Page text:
Effective marketing and how the COO can effect it
By Tom Dougherty
Effective marketing often leaves the Chief operating officers with little to no opportunity to participate in the marketing of a company, but they are crucial to the success of a brand. If the brand promises are not fulfilled, then the corporate brand will fail.
And often that responsibility falls to the COO who ultimately controls and directs brand operations.
If the brand operations of the company, even in the tiniest detail, fulfill the brand promise, that brand becomes the most powerful tool a company can have to steal market share and even change the category.
Because of that, the COO is the most important person in determining the success of the brand and its goals for effective marketing. It’s down at the ground level, where the COO management skills are put into effect, where the corporate brand becomes real and not just an empty marketing promise.
The corporate brand promise, of course, must be truly different (and better) than the competition, and the sad truth is that most of them are not. Few promise emotional connections that would truly differentiate a brand, so the COO often is left with “business as usual” instead of taking advantage of the opportunities that exist in the marketplace. (Read about the CEO’s responsibility here)
Why Brands Often Fail the COO
Too many brands promise the same things the competition promises, such as good quality, extraordinary service and low prices. Those are called “table stakes,” what you must have to even play in the game. This is not brand operations in its truest sense.
In banking, for example, all promise many ATMs, friendly service, low fees and good rates. That is a definition of a bank, and without them, a bank can’t survive as a bank at all.
They represent what you must have and, as a COO, you must make sure your company has best practices, thus keeping you considered in the minds of potential new customers and preventing your current ones from switching.
Table stakes, or good practices, are important, but do not confuse them with creating preference. Preference is found elsewhere, in a brand that is an emotional self-reflection of the customer.
When that happens, the hard work of fulfilling a brand promise begins for a COO – and, with that, comes change.
How the COO can Effect Marketing? By Acting on Change
Change is difficult, and it can become emotional for some, but it’s within change where the opportunities exist. Companies that don’t embrace change are often the ones left behind.
How the COO can effect marketing and ensure effective marketing? Again, the responsibility of making change successful falls to the COO. This includes a new corporate brand and the resulting brand operations. To ensure change meets the challenge of the brand promise(s), you must look at your processes and ask yourself a handful of questions: What priorities must be re-ordered? What new support do I need to make those changes? Where must there be increased focus? Where do operations fail to fulfill the brand promise or should they be eliminated altogether? How do I evaluate?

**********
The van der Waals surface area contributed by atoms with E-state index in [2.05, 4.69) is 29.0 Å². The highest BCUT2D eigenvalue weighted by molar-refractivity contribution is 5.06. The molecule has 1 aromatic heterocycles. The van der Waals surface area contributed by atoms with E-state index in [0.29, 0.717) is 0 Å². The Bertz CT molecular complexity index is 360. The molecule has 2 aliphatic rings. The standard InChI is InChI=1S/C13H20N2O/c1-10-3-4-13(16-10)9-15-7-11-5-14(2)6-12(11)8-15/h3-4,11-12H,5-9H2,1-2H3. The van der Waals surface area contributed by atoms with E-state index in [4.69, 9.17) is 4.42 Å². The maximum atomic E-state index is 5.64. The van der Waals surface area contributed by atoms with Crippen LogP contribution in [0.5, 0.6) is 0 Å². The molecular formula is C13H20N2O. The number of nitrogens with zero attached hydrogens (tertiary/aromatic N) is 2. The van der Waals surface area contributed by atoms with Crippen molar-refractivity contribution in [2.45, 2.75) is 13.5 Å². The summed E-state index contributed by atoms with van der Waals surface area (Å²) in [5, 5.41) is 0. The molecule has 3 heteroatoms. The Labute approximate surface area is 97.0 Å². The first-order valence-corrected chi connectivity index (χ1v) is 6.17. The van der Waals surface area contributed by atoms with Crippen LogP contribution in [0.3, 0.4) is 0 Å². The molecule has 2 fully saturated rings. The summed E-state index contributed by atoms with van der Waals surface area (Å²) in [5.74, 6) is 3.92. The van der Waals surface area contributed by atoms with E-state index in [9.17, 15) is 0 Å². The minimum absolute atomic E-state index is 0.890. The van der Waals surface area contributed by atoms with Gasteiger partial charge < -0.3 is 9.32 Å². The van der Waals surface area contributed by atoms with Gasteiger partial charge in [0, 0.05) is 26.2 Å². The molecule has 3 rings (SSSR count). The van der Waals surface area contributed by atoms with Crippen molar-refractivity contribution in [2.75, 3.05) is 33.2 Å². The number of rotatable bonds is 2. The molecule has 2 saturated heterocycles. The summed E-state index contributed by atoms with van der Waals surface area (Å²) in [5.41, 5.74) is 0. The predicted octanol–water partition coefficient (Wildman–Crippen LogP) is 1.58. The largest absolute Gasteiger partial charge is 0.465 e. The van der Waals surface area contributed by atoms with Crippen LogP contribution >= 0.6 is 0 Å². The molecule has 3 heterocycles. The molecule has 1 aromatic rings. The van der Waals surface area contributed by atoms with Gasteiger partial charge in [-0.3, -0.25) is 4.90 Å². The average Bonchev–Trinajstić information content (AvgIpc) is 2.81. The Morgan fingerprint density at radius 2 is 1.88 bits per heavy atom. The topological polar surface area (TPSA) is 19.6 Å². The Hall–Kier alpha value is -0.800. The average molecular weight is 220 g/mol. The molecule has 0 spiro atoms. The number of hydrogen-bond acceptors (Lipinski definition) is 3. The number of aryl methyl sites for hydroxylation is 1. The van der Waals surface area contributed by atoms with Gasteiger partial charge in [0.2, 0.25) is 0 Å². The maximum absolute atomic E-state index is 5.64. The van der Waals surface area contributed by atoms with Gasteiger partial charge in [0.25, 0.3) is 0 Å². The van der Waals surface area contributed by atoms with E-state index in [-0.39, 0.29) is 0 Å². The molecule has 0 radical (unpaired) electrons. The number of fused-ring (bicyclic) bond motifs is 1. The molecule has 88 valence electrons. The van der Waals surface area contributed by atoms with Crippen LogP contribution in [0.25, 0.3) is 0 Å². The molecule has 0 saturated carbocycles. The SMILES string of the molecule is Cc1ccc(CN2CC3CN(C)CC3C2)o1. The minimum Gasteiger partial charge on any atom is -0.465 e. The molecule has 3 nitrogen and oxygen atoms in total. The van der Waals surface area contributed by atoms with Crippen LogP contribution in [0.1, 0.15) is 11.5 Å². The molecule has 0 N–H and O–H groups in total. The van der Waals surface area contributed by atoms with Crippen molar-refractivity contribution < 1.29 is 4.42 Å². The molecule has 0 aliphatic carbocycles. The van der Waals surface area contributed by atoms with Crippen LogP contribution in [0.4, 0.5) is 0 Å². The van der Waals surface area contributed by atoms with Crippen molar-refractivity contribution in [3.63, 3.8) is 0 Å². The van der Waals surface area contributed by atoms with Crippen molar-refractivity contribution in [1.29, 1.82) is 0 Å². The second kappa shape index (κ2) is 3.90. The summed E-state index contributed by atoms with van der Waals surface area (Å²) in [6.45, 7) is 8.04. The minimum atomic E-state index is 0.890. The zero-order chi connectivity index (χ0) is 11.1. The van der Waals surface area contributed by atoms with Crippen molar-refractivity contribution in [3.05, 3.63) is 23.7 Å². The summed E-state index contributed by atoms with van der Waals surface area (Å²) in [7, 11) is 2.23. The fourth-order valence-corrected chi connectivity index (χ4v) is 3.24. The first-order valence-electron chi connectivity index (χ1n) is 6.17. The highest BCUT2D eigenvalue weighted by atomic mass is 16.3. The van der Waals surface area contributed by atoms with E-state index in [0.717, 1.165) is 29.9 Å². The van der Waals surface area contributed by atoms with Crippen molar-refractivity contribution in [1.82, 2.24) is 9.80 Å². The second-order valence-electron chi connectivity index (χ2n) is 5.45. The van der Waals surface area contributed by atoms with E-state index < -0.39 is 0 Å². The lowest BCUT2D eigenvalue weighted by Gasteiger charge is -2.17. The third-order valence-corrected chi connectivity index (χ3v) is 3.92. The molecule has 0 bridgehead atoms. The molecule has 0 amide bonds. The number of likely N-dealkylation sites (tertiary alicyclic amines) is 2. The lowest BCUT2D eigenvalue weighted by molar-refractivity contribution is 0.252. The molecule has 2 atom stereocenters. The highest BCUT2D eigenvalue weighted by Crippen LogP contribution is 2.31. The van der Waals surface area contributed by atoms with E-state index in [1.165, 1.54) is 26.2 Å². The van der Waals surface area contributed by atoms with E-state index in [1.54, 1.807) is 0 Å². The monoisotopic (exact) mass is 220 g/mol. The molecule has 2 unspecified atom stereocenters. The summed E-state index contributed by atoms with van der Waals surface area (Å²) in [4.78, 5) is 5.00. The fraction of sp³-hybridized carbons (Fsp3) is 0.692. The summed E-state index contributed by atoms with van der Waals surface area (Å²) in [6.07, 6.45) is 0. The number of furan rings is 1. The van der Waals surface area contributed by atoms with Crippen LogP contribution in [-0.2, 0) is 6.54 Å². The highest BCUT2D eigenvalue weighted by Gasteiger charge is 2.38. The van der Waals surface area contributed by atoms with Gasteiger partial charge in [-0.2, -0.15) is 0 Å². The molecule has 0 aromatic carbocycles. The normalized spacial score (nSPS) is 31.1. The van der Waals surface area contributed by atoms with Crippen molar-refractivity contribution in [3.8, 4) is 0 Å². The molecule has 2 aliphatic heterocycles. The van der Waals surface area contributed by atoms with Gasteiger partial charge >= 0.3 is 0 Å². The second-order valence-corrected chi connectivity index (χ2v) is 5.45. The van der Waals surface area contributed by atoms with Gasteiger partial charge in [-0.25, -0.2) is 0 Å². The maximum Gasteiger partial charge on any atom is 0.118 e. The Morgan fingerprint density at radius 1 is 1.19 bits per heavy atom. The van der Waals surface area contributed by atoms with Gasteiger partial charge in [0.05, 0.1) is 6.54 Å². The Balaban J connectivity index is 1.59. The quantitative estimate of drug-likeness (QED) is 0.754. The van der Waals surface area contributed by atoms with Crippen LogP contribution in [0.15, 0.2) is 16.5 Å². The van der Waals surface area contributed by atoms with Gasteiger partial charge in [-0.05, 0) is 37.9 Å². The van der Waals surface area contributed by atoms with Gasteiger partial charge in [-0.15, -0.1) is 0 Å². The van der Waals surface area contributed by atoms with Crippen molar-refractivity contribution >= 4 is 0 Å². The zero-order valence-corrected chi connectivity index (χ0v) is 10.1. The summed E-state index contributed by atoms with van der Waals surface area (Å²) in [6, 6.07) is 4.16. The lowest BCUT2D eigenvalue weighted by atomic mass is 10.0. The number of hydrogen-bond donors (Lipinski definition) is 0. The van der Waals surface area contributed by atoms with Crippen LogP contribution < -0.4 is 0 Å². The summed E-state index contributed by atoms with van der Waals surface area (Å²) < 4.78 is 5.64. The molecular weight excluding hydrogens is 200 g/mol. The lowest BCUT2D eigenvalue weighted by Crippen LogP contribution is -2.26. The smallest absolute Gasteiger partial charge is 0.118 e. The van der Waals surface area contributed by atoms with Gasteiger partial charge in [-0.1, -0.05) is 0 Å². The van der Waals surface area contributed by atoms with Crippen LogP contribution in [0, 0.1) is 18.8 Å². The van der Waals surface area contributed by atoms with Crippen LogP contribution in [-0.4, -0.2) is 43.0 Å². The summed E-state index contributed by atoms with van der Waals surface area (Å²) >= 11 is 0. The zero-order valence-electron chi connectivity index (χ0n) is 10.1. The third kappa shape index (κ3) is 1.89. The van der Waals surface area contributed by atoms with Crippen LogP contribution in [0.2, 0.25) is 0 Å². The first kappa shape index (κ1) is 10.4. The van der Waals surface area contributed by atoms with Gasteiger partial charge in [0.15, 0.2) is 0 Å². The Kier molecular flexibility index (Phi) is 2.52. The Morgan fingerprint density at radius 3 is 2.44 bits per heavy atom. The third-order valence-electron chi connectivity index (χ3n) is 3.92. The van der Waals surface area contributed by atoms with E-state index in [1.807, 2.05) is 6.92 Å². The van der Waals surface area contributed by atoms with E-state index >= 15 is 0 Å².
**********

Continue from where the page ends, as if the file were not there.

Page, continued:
There will be other questions you must ask yourself and other changes to consider in order to fulfill the brand promise. The key is focus. If something does not fulfill the brand promise, don’t do it.
It’s also important to remember that a brand serves the customer, and is not a description of the company itself or what it does. An emotional self-reflection of the customer is often the only reason customers can choose because most markets are undifferentiated and is the hallmark of effective marketing.
Don’t be deluded that your products are so much better than the competition and that only maintaining high quality will put your company in the forefront. As mentioned before, those only keep you in the game.
Because most markets are undifferentiated today, the only way audiences are able to make a choice or, more importantly, prefer a product is by choosing a self-reflection of themselves that’s so compelling they are powerless to choose any other.
Brand is Your Guide
For the COO, that means the guide for change is to focus on customers, and what the result of your operations mean to them. For many companies, processes have been in place for years. Because of that, people often respond with “That’s the way we’ve always done it” when faced with the prospect of change, and that’s not an acceptable answer.
If the brand promises a self-reflection of the customer, then the end result of your effective marketing must fulfill that. You must keep your eye on the ball, so to speak, so that you always think about how the result affects the customer. If the process does not do that, then it does not support the brand or steal market share, and becomes basically useless.
Brand is not about marketing, because what your marketing department does is simply provide the symbols of what your brand actually represents. It is the internal operations of a company that make the brand real.
Without the back end to the front-facing messages, the messages themselves become empty and the brand fails. Even one misstep can make a difference between the brand’s success and failure in the mind of a single customer because doubt creeps in at that failure.
It’s a heavy responsibility for a COO, but it is the most integral part of building a successful brand. (Read about aligning operations with marketing here)